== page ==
2. Neonatal Directorate Guidelines. Sepsis Calculator – Assessment of Early onset Sepsis in Infants >35weeks. 2019. Available from https://www.kemh.health.wa.gov.au/~/media/Files/Hospitals/WNHS/For%20health%20professionals/Clinical%20guidelines/NEOPN/WNHS.NEOPN.SepsisSepticCalculatorAssessmentofEarly-OnsetSepsisinInfantsmore35Weeks.pdf
  3. Textbook of Paediatric Emergency Medicine 2nd Edition Cameron Elesevier 2012
  4. Bonita M.D. Stanton, Joseph St. Geme, Nina F Schor. Nelson Textbook of Pediatrics: 20th Edition Robert M. Kliegman, Publisher: Elsevier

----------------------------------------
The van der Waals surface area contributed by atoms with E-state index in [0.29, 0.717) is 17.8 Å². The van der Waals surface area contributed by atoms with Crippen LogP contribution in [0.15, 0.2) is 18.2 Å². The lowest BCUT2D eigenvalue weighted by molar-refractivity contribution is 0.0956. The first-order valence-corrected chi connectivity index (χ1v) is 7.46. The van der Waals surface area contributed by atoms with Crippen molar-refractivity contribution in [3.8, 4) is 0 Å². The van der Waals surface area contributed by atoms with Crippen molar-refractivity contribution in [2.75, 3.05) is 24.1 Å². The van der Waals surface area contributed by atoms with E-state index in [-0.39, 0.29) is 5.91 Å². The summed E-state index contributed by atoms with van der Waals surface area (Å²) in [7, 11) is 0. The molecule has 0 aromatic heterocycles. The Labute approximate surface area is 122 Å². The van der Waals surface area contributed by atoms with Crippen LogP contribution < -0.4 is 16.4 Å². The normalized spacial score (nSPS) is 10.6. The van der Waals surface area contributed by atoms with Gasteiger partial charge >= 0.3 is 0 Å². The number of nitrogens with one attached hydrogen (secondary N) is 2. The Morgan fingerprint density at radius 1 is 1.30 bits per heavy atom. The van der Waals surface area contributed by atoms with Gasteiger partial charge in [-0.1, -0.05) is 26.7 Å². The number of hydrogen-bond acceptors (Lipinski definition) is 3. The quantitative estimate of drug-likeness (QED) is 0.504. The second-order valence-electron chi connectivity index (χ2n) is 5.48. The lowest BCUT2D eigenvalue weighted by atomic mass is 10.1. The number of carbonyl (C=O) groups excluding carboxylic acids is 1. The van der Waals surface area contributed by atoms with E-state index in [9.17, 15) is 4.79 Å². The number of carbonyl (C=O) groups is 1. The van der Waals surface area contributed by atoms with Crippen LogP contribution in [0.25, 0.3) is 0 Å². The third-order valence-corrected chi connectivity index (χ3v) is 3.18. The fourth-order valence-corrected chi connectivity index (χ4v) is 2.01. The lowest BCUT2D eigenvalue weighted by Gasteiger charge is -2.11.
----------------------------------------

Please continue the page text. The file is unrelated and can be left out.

5. NICE clinical guideline NG143. Fever in Under 5s: Assessment and Initial Management. November, 2019.
  6. Craig JC, Williams GJ, Jones M, Codarini M, Macaskill P, Hayen A, Irwig L, Fitzgerald DA, Isaacs D, McCaskill M. The accuracy of clinical symptoms and signs for the diagnosis of serious bacterial infection in young febrile children: prospective cohort study of 15 781 febrile illnesses. BMJ. 2010;340:c1594. Epub 2010 Apr 20.
  7. AMH Children’s Dosing Companion. Paracetamol. Australian Medicines Handbook Pty Ltd
  8. AMH Children’s Dosing Companion. Ibuprofen. Australian Medicines Handbook Pty Ltd

Endorsed by: Co-Director, Surgical Services  Date: May 2020

 Review date:  May 2023